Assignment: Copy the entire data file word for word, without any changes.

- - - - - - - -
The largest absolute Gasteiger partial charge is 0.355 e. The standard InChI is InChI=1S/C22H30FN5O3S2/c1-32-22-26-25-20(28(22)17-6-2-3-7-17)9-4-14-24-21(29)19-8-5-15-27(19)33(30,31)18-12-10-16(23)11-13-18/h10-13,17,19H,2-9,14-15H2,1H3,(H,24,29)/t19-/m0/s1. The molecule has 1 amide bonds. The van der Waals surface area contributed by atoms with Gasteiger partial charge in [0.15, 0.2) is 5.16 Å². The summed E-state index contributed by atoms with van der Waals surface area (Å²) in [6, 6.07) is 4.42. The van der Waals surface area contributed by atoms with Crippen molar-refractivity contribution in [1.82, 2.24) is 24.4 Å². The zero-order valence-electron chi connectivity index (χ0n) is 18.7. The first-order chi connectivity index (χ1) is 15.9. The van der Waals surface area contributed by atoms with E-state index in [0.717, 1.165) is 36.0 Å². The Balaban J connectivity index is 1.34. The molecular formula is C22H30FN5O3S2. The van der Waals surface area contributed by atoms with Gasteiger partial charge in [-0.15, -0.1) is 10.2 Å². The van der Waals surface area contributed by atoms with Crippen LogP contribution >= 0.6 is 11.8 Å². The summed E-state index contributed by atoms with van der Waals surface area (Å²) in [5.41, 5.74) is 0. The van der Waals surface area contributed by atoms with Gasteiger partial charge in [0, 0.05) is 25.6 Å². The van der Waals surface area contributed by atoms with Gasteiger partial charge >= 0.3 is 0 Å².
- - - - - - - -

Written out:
The largest absolute Gasteiger partial charge is 0.355 e. The standard InChI is InChI=1S/C22H30FN5O3S2/c1-32-22-26-25-20(28(22)17-6-2-3-7-17)9-4-14-24-21(29)19-8-5-15-27(19)33(30,31)18-12-10-16(23)11-13-18/h10-13,17,19H,2-9,14-15H2,1H3,(H,24,29)/t19-/m0/s1. The molecule has 1 amide bonds. The van der Waals surface area contributed by atoms with Gasteiger partial charge in [0.15, 0.2) is 5.16 Å². The summed E-state index contributed by atoms with van der Waals surface area (Å²) in [6, 6.07) is 4.42. The van der Waals surface area contributed by atoms with Crippen molar-refractivity contribution in [1.82, 2.24) is 24.4 Å². The zero-order valence-electron chi connectivity index (χ0n) is 18.7. The first-order chi connectivity index (χ1) is 15.9. The van der Waals surface area contributed by atoms with E-state index in [0.717, 1.165) is 36.0 Å². The Balaban J connectivity index is 1.34. The molecular formula is C22H30FN5O3S2. The van der Waals surface area contributed by atoms with Gasteiger partial charge in [-0.15, -0.1) is 10.2 Å². The van der Waals surface area contributed by atoms with Crippen LogP contribution >= 0.6 is 11.8 Å². The summed E-state index contributed by atoms with van der Waals surface area (Å²) in [5.41, 5.74) is 0. The van der Waals surface area contributed by atoms with Gasteiger partial charge in [0, 0.05) is 25.6 Å². The van der Waals surface area contributed by atoms with Gasteiger partial charge >= 0.3 is 0 Å².